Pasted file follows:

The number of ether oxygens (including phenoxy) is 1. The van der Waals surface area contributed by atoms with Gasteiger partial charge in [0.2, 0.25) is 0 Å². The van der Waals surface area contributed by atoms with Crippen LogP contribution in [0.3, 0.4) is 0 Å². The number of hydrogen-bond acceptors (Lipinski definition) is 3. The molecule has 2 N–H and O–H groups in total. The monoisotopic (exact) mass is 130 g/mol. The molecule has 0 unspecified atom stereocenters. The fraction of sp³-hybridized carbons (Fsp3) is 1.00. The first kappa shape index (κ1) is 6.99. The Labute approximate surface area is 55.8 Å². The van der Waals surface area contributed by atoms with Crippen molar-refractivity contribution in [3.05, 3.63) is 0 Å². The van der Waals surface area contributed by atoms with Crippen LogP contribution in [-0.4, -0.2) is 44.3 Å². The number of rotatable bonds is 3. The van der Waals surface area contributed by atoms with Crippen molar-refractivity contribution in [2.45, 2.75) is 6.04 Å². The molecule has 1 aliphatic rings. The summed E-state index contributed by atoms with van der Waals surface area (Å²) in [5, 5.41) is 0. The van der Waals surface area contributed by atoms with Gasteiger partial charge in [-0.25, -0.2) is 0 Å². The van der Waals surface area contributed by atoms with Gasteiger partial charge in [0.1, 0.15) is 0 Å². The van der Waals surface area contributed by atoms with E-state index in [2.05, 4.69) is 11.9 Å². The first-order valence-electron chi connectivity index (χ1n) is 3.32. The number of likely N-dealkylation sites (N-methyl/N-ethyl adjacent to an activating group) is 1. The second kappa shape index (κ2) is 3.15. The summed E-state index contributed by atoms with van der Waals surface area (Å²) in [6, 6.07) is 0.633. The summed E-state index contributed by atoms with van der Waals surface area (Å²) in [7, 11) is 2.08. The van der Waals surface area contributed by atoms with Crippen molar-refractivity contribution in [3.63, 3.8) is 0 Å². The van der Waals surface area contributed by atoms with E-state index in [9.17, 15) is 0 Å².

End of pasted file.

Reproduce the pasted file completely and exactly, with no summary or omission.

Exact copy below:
The number of ether oxygens (including phenoxy) is 1. The van der Waals surface area contributed by atoms with Gasteiger partial charge in [0.2, 0.25) is 0 Å². The van der Waals surface area contributed by atoms with Crippen LogP contribution in [0.3, 0.4) is 0 Å². The number of hydrogen-bond acceptors (Lipinski definition) is 3. The molecule has 2 N–H and O–H groups in total. The monoisotopic (exact) mass is 130 g/mol. The molecule has 0 unspecified atom stereocenters. The fraction of sp³-hybridized carbons (Fsp3) is 1.00. The first kappa shape index (κ1) is 6.99. The Labute approximate surface area is 55.8 Å². The van der Waals surface area contributed by atoms with Crippen molar-refractivity contribution in [3.05, 3.63) is 0 Å². The van der Waals surface area contributed by atoms with Crippen LogP contribution in [-0.4, -0.2) is 44.3 Å². The number of rotatable bonds is 3. The van der Waals surface area contributed by atoms with Crippen molar-refractivity contribution in [2.45, 2.75) is 6.04 Å². The molecule has 1 aliphatic rings. The summed E-state index contributed by atoms with van der Waals surface area (Å²) in [5, 5.41) is 0. The van der Waals surface area contributed by atoms with Gasteiger partial charge in [-0.25, -0.2) is 0 Å². The van der Waals surface area contributed by atoms with Gasteiger partial charge in [0.1, 0.15) is 0 Å². The van der Waals surface area contributed by atoms with E-state index in [2.05, 4.69) is 11.9 Å². The first-order valence-electron chi connectivity index (χ1n) is 3.32. The number of likely N-dealkylation sites (N-methyl/N-ethyl adjacent to an activating group) is 1. The second kappa shape index (κ2) is 3.15. The summed E-state index contributed by atoms with van der Waals surface area (Å²) in [6, 6.07) is 0.633. The summed E-state index contributed by atoms with van der Waals surface area (Å²) in [7, 11) is 2.08. The van der Waals surface area contributed by atoms with Crippen molar-refractivity contribution in [3.63, 3.8) is 0 Å². The van der Waals surface area contributed by atoms with E-state index in [9.17, 15) is 0 Å².